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Insights

What Rights Do You Have to the Family Home When You Get Divorced?

Posted on 25th March 2018 in Family Law

The family home is likely to be the biggest asset within the marriage. Both parties have a right of occupation, even if the property is owned in one party’s sole name. Negotiations will need to take place to determine what will happen to the property. There are a few options available:

Posted by

Aimee Aspinall

Senior Associate & Solicitor

Insights

Setting Aside Financial Orders

Posted on 16th March 2018 in Family Law

There are very limited circumstances in which a financial order can be set aside. The power to set aside an order only exists where no error of the court is alleged. In those cases where an error of the court is alleged then an application for permission to appeal should be considered.

Posted by

Aimee Aspinall

Senior Associate & Solicitor

Insights

What will happen to my business on my death?

Posted on 14th March 2018 in Company & Commercial

As a small business owner you don't just need a will, you need to be sure your business will be able to continue even after the worst happens.

Posted by

James Orpin

Partner and Solicitor

Insights

What are my rights if my idea or product has been stolen?

Posted on 28th February 2018 in Intellectual Property

The definition of intellectual property is ‘any type of intangible property that is a result of creativity’.

Posted by

Jill Headford

Partner and Solicitor

Insights

Could your long lease in fact be a shorthold tenancy?

Posted on 22nd February 2018 in Residential Property

An assured shorthold tenancy (“AST”) is traditionally used by buy-to-let landlords when granting a tenancy of a residential property and will commonly be for a period of between six to twelve months.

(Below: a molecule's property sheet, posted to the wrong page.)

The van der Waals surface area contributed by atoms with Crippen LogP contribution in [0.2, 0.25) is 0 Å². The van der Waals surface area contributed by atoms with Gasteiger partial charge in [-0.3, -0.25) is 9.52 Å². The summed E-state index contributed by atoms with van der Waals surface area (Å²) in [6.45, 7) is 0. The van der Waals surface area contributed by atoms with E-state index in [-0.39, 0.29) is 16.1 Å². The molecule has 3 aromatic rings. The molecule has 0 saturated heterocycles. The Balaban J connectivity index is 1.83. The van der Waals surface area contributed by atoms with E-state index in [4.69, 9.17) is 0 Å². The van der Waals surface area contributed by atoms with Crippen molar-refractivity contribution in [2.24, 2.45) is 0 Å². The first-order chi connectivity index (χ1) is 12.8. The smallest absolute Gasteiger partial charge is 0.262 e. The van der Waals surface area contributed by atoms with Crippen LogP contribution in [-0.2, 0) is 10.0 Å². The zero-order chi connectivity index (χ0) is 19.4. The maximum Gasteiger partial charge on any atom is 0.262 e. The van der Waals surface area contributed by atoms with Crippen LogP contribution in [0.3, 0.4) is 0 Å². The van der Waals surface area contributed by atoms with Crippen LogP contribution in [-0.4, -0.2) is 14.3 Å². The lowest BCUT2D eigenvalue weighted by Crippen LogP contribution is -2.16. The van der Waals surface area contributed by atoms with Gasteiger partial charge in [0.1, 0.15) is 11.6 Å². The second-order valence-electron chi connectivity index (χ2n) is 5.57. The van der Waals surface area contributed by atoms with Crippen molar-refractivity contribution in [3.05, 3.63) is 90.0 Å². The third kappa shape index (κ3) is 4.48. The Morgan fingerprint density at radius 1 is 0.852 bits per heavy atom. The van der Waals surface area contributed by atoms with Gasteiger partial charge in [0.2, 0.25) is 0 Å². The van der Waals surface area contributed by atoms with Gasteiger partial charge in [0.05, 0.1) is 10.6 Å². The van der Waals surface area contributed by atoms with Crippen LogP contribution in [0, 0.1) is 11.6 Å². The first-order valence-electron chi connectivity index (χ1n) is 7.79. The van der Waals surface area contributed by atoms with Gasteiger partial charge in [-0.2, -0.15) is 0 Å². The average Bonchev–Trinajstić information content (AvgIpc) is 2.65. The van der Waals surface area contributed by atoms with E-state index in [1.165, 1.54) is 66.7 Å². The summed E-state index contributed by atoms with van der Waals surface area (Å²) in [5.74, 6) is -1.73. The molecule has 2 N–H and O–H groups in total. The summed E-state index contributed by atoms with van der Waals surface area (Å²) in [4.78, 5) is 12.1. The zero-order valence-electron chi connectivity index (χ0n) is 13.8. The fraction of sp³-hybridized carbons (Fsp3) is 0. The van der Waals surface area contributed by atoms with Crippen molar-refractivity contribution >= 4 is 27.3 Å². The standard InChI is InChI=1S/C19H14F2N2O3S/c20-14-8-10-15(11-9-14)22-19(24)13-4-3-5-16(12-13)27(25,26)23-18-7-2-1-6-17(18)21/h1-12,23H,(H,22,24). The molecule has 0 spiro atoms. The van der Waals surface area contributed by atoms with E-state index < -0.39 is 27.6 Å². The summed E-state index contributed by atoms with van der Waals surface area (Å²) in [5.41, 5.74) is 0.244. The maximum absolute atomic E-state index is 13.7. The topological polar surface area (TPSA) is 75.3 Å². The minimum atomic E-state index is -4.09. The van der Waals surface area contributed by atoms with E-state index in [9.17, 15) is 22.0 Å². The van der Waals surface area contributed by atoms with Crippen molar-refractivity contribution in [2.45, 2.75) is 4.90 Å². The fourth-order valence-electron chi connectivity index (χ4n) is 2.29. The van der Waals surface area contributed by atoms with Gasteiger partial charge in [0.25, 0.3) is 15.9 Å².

Posted by

Nick Conner

Partner and Solicitor

Insights

Static caravans on a touring caravan site

Posted on 14th February 2018 in Parks

In a recent appeal case, the Appellant failed to convince an Inspector to grant a certificate of lawfulness for the siting of 25 static caravans on an existing caravan site.

Posted by

Amy Cater

Partner and Solicitor

Insights

What is Cauda Equina?

Posted on 12th February 2018 in Medical Negligence

The cauda equina is a collection of spinal nerves and nerve roots below the tapered end of the spinal cord, or conus medullaris. It consists of the second through to the fifth lumbar nerve pairs, all sacral nerve pairs and the coccygeal nerve. These nerve roots are called cauda equina nerve roots because early anatomists thought they looked like a horse’s tail. Cauda Equina is Latin for “horse’s tail”.  The cauda equina nerves control bladder and bowel, sexual function, sensation in the groin area and motor function throughout the legs.

Posted by

Endurance Arthur

Partner and Solicitor

Insights

Domestic Violence – General

Posted on 24th January 2018 in Family Law

The Domestic Violence Disclosure Scheme, often known as Clare’s Law, was rolled out across England and Wales on 8th March 2014. It is designed to provide victims with information that may protect them from an abusive situation before it ends in tragedy. The scheme allows the police to disclose information about a partner’s previous history of domestic violence or violent acts.

Posted by

Aimee Aspinall

Senior Associate & Solicitor

Insights

How to Start a Divorce in the UK

Posted on 17th January 2018 in Family Law

If you have reached the decision your marriage is at an end and are looking at commencing divorce proceedings, this can appear to be a stressful and confusing task. However, submitting a Divorce Petition should not be a daunting process.

Posted by

Ricky Noble

Senior Paralegal

Insights

How to oppose a trade mark application

Posted on 08th January 2018 in Intellectual Property

The Intellectual Property Office will usually send the owner of a registered trade mark a letter giving notice that an application has been received for the registration of a similar trade mark.

Posted by

Jill Headford

Partner and Solicitor

Insights

Pensions

Posted on 03rd November 2017 in Family Law

Often a pension can be a valuable asset to take into account, particularly when one spouse is contributing a lot more into their pension fund. Irrespective of who the pension belongs to, it is still a marital asset and will be treated as any other asset would be, and it must be considered in divorce proceedings.

Posted by

Caroline Ryan

Head of Private Family

Insights

Do I need to ask my contacts to opt-in again once GDPR comes into force?

Posted on 13th October 2017 in Intellectual Property

We are often asked if businesses need to ask their existing contacts to opt-in to receive marketing communications again once the General Data Protection Regulation (GDPR) comes into force in May 2018.

Posted by

Jill Headford

Partner and Solicitor